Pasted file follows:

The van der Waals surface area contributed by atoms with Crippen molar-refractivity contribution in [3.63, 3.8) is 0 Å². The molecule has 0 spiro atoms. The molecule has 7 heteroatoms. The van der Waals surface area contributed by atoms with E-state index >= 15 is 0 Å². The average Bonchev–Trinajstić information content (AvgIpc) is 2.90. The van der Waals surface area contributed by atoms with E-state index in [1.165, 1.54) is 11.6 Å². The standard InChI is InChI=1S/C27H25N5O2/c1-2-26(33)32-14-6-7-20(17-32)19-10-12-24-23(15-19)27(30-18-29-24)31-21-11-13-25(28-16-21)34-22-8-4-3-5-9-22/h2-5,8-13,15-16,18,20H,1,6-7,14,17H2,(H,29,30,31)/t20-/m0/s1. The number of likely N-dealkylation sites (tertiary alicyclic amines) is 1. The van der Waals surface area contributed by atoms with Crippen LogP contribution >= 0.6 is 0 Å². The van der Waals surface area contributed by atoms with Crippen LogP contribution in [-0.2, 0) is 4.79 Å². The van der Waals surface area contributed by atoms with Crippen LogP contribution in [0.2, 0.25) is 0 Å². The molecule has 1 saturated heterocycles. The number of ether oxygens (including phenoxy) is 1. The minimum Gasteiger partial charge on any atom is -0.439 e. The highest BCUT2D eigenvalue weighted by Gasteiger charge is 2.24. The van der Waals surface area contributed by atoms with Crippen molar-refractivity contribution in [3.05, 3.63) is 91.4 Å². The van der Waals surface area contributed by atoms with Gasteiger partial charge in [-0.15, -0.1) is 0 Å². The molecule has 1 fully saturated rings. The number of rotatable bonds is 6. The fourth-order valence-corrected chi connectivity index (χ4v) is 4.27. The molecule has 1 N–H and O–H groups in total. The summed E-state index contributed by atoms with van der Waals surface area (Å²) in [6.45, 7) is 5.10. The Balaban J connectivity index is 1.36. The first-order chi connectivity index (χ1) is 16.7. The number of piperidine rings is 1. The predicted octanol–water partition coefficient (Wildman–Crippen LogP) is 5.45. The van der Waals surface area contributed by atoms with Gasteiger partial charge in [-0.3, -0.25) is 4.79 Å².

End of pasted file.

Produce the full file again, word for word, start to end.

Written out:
The van der Waals surface area contributed by atoms with Crippen molar-refractivity contribution in [3.63, 3.8) is 0 Å². The molecule has 0 spiro atoms. The molecule has 7 heteroatoms. The van der Waals surface area contributed by atoms with E-state index >= 15 is 0 Å². The average Bonchev–Trinajstić information content (AvgIpc) is 2.90. The van der Waals surface area contributed by atoms with E-state index in [1.165, 1.54) is 11.6 Å². The standard InChI is InChI=1S/C27H25N5O2/c1-2-26(33)32-14-6-7-20(17-32)19-10-12-24-23(15-19)27(30-18-29-24)31-21-11-13-25(28-16-21)34-22-8-4-3-5-9-22/h2-5,8-13,15-16,18,20H,1,6-7,14,17H2,(H,29,30,31)/t20-/m0/s1. The number of likely N-dealkylation sites (tertiary alicyclic amines) is 1. The van der Waals surface area contributed by atoms with Crippen LogP contribution >= 0.6 is 0 Å². The van der Waals surface area contributed by atoms with Crippen LogP contribution in [-0.2, 0) is 4.79 Å². The van der Waals surface area contributed by atoms with Crippen LogP contribution in [0.2, 0.25) is 0 Å². The molecule has 1 saturated heterocycles. The number of ether oxygens (including phenoxy) is 1. The minimum Gasteiger partial charge on any atom is -0.439 e. The highest BCUT2D eigenvalue weighted by Gasteiger charge is 2.24. The van der Waals surface area contributed by atoms with Crippen molar-refractivity contribution in [3.05, 3.63) is 91.4 Å². The van der Waals surface area contributed by atoms with Gasteiger partial charge in [-0.15, -0.1) is 0 Å². The molecule has 1 fully saturated rings. The number of rotatable bonds is 6. The fourth-order valence-corrected chi connectivity index (χ4v) is 4.27. The molecule has 1 N–H and O–H groups in total. The summed E-state index contributed by atoms with van der Waals surface area (Å²) in [6.45, 7) is 5.10. The Balaban J connectivity index is 1.36. The first-order chi connectivity index (χ1) is 16.7. The number of piperidine rings is 1. The predicted octanol–water partition coefficient (Wildman–Crippen LogP) is 5.45. The van der Waals surface area contributed by atoms with Gasteiger partial charge in [-0.3, -0.25) is 4.79 Å².